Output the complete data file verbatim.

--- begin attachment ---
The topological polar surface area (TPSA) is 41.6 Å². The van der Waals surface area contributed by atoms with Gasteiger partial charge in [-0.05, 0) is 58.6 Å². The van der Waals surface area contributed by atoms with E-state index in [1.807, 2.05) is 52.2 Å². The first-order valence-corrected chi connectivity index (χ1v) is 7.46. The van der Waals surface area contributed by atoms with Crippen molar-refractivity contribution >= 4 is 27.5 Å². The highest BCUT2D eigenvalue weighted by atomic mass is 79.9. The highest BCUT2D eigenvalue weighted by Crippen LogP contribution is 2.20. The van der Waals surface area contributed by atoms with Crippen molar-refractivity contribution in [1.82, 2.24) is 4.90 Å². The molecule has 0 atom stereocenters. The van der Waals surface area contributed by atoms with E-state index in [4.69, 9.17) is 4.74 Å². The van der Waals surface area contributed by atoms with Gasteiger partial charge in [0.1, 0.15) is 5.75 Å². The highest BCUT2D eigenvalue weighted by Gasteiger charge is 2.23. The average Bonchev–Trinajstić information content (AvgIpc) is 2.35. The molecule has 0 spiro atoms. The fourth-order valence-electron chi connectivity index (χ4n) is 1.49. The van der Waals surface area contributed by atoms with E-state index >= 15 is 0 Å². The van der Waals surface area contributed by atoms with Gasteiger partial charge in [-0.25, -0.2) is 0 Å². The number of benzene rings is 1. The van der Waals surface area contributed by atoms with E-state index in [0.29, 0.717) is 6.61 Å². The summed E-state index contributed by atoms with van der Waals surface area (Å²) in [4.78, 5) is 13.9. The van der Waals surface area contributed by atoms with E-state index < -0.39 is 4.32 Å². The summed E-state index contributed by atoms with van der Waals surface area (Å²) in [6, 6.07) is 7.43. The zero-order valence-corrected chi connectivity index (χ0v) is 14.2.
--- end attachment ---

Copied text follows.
The topological polar surface area (TPSA) is 41.6 Å². The van der Waals surface area contributed by atoms with Gasteiger partial charge in [-0.05, 0) is 58.6 Å². The van der Waals surface area contributed by atoms with E-state index in [1.807, 2.05) is 52.2 Å². The first-order valence-corrected chi connectivity index (χ1v) is 7.46. The van der Waals surface area contributed by atoms with Crippen molar-refractivity contribution >= 4 is 27.5 Å². The highest BCUT2D eigenvalue weighted by atomic mass is 79.9. The highest BCUT2D eigenvalue weighted by Crippen LogP contribution is 2.20. The van der Waals surface area contributed by atoms with Crippen molar-refractivity contribution in [1.82, 2.24) is 4.90 Å². The molecule has 0 atom stereocenters. The van der Waals surface area contributed by atoms with E-state index in [4.69, 9.17) is 4.74 Å². The van der Waals surface area contributed by atoms with Gasteiger partial charge in [0.1, 0.15) is 5.75 Å². The highest BCUT2D eigenvalue weighted by Gasteiger charge is 2.23. The average Bonchev–Trinajstić information content (AvgIpc) is 2.35. The molecule has 0 spiro atoms. The fourth-order valence-electron chi connectivity index (χ4n) is 1.49. The van der Waals surface area contributed by atoms with E-state index >= 15 is 0 Å². The van der Waals surface area contributed by atoms with Gasteiger partial charge in [-0.25, -0.2) is 0 Å². The number of benzene rings is 1. The van der Waals surface area contributed by atoms with E-state index in [0.29, 0.717) is 6.61 Å². The summed E-state index contributed by atoms with van der Waals surface area (Å²) in [4.78, 5) is 13.9. The van der Waals surface area contributed by atoms with E-state index < -0.39 is 4.32 Å². The summed E-state index contributed by atoms with van der Waals surface area (Å²) in [6, 6.07) is 7.43. The zero-order valence-corrected chi connectivity index (χ0v) is 14.2.